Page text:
This article landed on the front page of the New York Times. I urge you to read it and start thinking about the actions your town should make to avoid a municipal meltdown.
From California to New York, municipalities across the nation are facing a financial emergency. An emergency so extreme, that it will require officials to make difficult choices in order to avoid potential seizures from state oversight boards. These choices are not easy to make. Think about your own town and ask yourself, “Would I rather cut the police force patrolling my streets or the number of teachers in my schools?” Your answer would probably be neither, but what if you are one of the many municipalities that HAVE to make this choice?
This is a harsh reality for many government officials, but the truth is municipalities didn’t get there overnight—these meltdowns have been years in the making. The economy, falling property values and rising pension costs are all factors in the equation for failing local…
Creating a Community with a Common Vision was the theme behind this year’s New Jersey League of Municipalities (NJLM) Annual Conference, and as a first-time exhibitor, Revelstone was excited not only to participate but also to offer a solution for local governments that tied directly into this messaging.
On November 15th-17th over 10,000 attendees gathered down in Atlantic City for what is considered to be the largest gathering of public officials in New Jersey. Over this three-day event, the NJLM hosted educational panels, clinics and workshops while commercial, government and association exhibits displayed the latest products and services for municipal government. The Revelstone team had the opportunity to participate in these sessions, tour the exhibit floor and network with new and familiar faces.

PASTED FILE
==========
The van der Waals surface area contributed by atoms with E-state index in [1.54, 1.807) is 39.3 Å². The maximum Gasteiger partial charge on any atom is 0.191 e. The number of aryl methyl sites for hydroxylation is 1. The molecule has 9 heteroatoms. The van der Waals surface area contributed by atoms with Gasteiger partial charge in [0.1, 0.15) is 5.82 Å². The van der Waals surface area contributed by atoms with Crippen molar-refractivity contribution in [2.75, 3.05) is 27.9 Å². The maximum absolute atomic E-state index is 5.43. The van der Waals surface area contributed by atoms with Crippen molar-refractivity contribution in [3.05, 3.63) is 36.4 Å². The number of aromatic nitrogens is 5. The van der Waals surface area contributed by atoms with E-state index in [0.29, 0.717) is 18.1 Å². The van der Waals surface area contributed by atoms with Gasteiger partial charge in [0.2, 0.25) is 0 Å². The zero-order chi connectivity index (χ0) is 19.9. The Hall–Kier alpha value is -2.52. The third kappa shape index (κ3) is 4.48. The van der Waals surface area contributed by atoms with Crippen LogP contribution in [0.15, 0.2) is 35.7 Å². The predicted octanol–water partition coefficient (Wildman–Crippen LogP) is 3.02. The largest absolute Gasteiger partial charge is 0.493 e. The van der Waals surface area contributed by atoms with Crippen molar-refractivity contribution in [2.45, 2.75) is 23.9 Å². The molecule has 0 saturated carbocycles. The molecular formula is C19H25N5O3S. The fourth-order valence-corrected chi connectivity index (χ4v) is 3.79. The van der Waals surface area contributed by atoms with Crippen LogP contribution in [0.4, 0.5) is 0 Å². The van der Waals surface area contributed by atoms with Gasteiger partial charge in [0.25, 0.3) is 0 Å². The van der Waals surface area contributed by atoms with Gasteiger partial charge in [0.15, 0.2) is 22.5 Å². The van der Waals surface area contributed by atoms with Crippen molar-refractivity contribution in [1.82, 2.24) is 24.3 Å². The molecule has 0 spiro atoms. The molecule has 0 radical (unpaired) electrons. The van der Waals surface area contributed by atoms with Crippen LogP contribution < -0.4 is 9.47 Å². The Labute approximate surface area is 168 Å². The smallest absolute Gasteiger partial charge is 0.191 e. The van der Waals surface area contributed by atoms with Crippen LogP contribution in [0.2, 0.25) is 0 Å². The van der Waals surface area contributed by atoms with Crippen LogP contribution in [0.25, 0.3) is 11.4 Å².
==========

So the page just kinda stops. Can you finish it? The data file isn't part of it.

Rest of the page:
As an exhibitor, our goal was to communicate how Revelstone is helping local governments operate more efficiently. Through our innovative performance management solution, Compass, we are enabling local governments to track their own performance data, benchmark against peers and learn from each other to…
Before you read on, I invite you to first watch this video that recently aired on NBC featuring communities being forced to make extreme cuts. It’s a “sign of the times” or so they say. http://www.msnbc.msn.com/id/3032619/vp/44910124#44910124
Proposing government employees bring their own toilet paper to work in an effort to save money? That’s really extreme. This is truly a sign of the times—a sign that governments are continuing with the struggle to do more with less, or as Brian Williams put it, “less with less.” Have you started to consider extreme cuts that once may have seemed unthinkable? How exactly can governments continue to deliver the same programs with the same quality of service on an extremely reduced budget? I don’t think there is an easy answer to this question.
Another controversial question is how governments are determining where to cut resources. For the sake of citizens and the programs they depend on, one can only hope that research has gone into these decisions and towns are relying…